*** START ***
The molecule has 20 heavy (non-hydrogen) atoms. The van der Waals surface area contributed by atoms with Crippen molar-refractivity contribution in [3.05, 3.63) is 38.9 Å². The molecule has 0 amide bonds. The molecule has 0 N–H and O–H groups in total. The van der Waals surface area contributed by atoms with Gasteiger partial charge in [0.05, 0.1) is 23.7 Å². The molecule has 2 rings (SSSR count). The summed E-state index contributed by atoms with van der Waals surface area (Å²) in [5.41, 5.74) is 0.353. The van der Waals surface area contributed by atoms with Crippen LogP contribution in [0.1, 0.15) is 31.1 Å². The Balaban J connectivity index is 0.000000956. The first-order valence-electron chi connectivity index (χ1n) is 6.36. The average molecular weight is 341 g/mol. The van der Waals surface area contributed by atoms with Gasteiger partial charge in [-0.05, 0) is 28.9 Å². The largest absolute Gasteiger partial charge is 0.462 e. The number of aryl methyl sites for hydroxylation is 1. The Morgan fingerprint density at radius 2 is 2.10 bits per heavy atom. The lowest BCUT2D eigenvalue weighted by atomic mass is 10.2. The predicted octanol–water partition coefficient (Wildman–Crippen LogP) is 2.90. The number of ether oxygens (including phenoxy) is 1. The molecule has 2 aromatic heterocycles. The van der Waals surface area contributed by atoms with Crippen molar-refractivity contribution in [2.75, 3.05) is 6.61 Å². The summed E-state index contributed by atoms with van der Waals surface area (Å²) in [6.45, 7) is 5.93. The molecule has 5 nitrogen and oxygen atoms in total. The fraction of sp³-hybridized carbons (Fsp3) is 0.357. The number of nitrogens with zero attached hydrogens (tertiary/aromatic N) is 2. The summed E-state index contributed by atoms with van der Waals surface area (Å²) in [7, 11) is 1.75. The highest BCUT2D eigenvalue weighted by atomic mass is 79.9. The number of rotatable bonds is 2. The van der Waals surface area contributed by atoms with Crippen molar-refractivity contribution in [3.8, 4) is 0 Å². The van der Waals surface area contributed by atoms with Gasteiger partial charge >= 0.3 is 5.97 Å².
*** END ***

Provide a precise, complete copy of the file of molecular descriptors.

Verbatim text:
The molecule has 20 heavy (non-hydrogen) atoms. The van der Waals surface area contributed by atoms with Crippen molar-refractivity contribution in [3.05, 3.63) is 38.9 Å². The molecule has 0 amide bonds. The molecule has 0 N–H and O–H groups in total. The van der Waals surface area contributed by atoms with Gasteiger partial charge in [0.05, 0.1) is 23.7 Å². The molecule has 2 rings (SSSR count). The summed E-state index contributed by atoms with van der Waals surface area (Å²) in [5.41, 5.74) is 0.353. The van der Waals surface area contributed by atoms with Crippen LogP contribution in [0.1, 0.15) is 31.1 Å². The Balaban J connectivity index is 0.000000956. The first-order valence-electron chi connectivity index (χ1n) is 6.36. The average molecular weight is 341 g/mol. The van der Waals surface area contributed by atoms with Gasteiger partial charge in [-0.05, 0) is 28.9 Å². The largest absolute Gasteiger partial charge is 0.462 e. The number of aryl methyl sites for hydroxylation is 1. The Morgan fingerprint density at radius 2 is 2.10 bits per heavy atom. The lowest BCUT2D eigenvalue weighted by atomic mass is 10.2. The predicted octanol–water partition coefficient (Wildman–Crippen LogP) is 2.90. The number of ether oxygens (including phenoxy) is 1. The molecule has 2 aromatic heterocycles. The van der Waals surface area contributed by atoms with Crippen molar-refractivity contribution in [2.75, 3.05) is 6.61 Å². The summed E-state index contributed by atoms with van der Waals surface area (Å²) in [6.45, 7) is 5.93. The molecule has 5 nitrogen and oxygen atoms in total. The fraction of sp³-hybridized carbons (Fsp3) is 0.357. The number of nitrogens with zero attached hydrogens (tertiary/aromatic N) is 2. The summed E-state index contributed by atoms with van der Waals surface area (Å²) in [7, 11) is 1.75. The highest BCUT2D eigenvalue weighted by atomic mass is 79.9. The number of rotatable bonds is 2. The van der Waals surface area contributed by atoms with Crippen molar-refractivity contribution in [3.8, 4) is 0 Å². The van der Waals surface area contributed by atoms with Gasteiger partial charge >= 0.3 is 5.97 Å².